Subscribe now

A Scenic Route through the Old Testament

By Alec Motyer
May 2017 | Review by Graham Kissack
  • Publisher: IVP
  • ISBN: 978-1-78359-419-1
  • Pages: 218
  • Price: 8.99
Buy this book »

Book Review

This is a new edition of a book originally published in 1994. I am pleased that it has been made available again.

Many people, particularly new or young Christians, find the Old Testament daunting. They find it difficult to piece together the details of the historical accounts. They may struggle to link the poetic, wisdom and prophetic literature. A scenic route through the Old Testament provides help.

The book has six chapters and an extensive appendix. The chapters include: The voice of — history, religion, worship, prophecy, wisdom and God. These six chapters provide a broad, interesting overview. The reader is taken through critical parts of the Old Testament without getting bogged down in detail.

Six guided daily readings have been added to the end of each chapter in this new edition. Each of these is related to the contents of the chapter and has relevant passages of Scripture, along with a brief yet informative commentary.

Additionally, the appendix has four weeks’ worth of short daily Bible readings, together with brief notes which further explore the material covered in the book.

It is intended that the reader would read each chapter followed by the six daily readings, to absorb and understand the areas that have been covered before proceeding to the next chapter. This is a wise strategy. Readers are often tempted to move on too quickly when reading books like this. Taking a slower approach has much to recommend itself.

Alec Motyer was an excellent communicator and this book is readable, although not simplistic. He was committed to the Bible as the Word of God, which comes through clearly in his commentary and is a much-needed emphasis in our day.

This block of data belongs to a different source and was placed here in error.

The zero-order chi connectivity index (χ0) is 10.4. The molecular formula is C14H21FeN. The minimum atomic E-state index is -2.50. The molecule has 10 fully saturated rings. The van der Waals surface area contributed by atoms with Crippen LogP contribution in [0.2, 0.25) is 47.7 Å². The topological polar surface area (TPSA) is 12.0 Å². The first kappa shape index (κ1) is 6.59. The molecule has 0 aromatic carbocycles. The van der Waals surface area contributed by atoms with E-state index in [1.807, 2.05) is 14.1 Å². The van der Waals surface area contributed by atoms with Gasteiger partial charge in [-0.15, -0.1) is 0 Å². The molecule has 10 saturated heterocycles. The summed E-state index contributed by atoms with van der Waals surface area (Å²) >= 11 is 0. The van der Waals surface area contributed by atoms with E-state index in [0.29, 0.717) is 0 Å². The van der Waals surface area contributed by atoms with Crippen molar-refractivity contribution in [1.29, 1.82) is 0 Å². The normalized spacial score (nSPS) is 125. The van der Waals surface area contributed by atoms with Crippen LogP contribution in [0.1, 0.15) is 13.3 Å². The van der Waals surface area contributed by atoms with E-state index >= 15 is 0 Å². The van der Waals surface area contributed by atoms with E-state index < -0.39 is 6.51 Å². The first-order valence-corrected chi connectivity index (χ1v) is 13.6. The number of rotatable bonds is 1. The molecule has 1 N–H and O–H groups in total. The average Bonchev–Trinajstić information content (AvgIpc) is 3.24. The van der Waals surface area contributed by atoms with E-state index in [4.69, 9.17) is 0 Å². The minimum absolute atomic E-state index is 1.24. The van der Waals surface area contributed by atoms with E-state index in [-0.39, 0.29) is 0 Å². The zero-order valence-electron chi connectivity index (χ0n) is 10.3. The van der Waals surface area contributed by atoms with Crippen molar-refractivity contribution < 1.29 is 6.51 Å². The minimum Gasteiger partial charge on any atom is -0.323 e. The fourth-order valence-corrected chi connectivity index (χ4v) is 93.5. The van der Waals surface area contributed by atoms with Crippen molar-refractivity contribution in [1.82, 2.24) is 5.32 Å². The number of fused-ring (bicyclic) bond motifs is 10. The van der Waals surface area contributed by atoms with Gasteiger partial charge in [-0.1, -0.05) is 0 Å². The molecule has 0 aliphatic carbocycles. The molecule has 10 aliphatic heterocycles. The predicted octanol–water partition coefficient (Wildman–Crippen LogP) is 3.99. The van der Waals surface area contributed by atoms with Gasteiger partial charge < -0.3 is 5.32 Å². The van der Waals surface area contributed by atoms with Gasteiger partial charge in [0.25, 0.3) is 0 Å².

This book deserves to have a wide readership. It will be useful for anyone wanting to have a better grasp of the Old Testament, as well as being an introduction for people preparing for formal biblical studies or courses.

It could also provide the basis for a comprehensive weekly church Bible study, as there will be no shortage of discussion material. Highly recommended!

Graham Kissack

Accrington

Book Reviews

Read our latest book reviews

Star RatingStar RatingStar RatingStar RatingStar Rating
The Christian and Technology
John V. Fesko

Even the most hardened Luddite will find himself using a satnav, mobile phone, or email on occasion. But John Fesko urges us not to reach for the latest gadget without thinking carefully about how it might shape our minds, relationships,…

See all book reviews
Star RatingStar RatingStar RatingStar RatingStar Rating
Christ Victorious: Selected Writings of Hugh Martin
Hugh Martin

Hugh Martin (1822–1885) was one of those 19th century Scottish theologians whose published works have stood the test of time. With good reason, for his works are consistently sound, reverent, edifying, and challenging to mind and heart. This is a…

Star RatingStar RatingStar RatingStar RatingStar Rating
God’s design for women in an age of gender confusion
Sharon James

Is our belief in male headship culturally outdated, and should we see alternative ideas of marriage as ‘progress’? Is it possible to be born into the wrong body, and is sexual freedom good for women? Does Scripture show us a…

Sexuality and Identity (trilogy)
Star RatingStar RatingStar RatingStar RatingStar Rating
Sexuality and Identity (trilogy)
Owen Strachan

These three punchy books address pressing issues: what the Bible teaches about lust (on desire), about homosexuality (on Biblical sexuality) and about transgenderism (on identity). The trilogy approach keeps each book short and focused while dovetailing effectively. Each book has…